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I am currently doing some experiments with JProfiler and I have been collecting some strange results, with the same program taking really different amounts of time between different executions. When I run it without the profiler, the different runs take nearly the same time, so I believe the oddities are due to JProfiler. Hence, I was trying to minimize the effects of the profiler on the program execution, but so far, I was unable to change the default sampling rate (defined as 1s). Is there any way to do it? Specially when applied to the offline mode, as I am running the experiences on a remote machine.

Thanks in advance.

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The default sampling frequency is 5ms, not 1s, it can be adjusted on the profiling settings tab of the session settings. Are the total times in the call tree different, or the times for methods deeper in the call tree? –  Ingo Kegel Sep 7 '12 at 9:24
    
Maybe I used sampling frequency wrongly. When I extract the CSV files from the snapshots, I only get samples spaced with 1 second, and that was the sampling frequency I was referring. As for the times, I was referring to the time of the last of those samples. –  Gorbag Sep 7 '12 at 15:56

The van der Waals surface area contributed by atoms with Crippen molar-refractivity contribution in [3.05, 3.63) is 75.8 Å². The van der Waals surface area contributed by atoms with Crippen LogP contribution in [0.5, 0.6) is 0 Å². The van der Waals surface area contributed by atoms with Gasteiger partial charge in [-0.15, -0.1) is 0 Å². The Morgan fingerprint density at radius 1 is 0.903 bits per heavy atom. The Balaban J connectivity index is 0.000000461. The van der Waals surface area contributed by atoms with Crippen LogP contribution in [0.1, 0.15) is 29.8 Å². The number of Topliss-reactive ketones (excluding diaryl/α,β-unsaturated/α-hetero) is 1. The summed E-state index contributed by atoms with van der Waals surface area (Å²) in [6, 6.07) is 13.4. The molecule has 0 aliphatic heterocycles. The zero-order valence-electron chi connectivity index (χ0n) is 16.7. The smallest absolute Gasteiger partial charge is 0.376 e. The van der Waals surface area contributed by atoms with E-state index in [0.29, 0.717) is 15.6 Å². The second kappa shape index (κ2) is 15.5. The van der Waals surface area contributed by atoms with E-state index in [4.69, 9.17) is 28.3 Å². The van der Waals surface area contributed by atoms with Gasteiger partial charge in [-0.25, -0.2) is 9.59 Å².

OK, that's for the telemetry views. The 1s data collection rate is fixed there. How do you use these views to determine the total running time of your program? –  Ingo Kegel Sep 7 '12 at 16:46
    
I simply look at the last entry on the CSV file, assuming it would give me the time with a maximum error of 1s. Nevertheless, I also use the time command from Linux and though I naturally get different results from the two approaches, they are proportionally equal (like all the runs have less 2s when comparing the time command to the CSV file). For example, for three consecutive runs, I got around 90s, 92s and 95s, using the JProfiler, while without it, the execution time stick to the same number, and that is what is bugging me, as I don't know if it's a software problem or mine. –  Gorbag Sep 7 '12 at 23:02
    
I would recommend to record CPU data with sampling mode and look at the data in the call tree. –  Ingo Kegel Sep 8 '12 at 8:23

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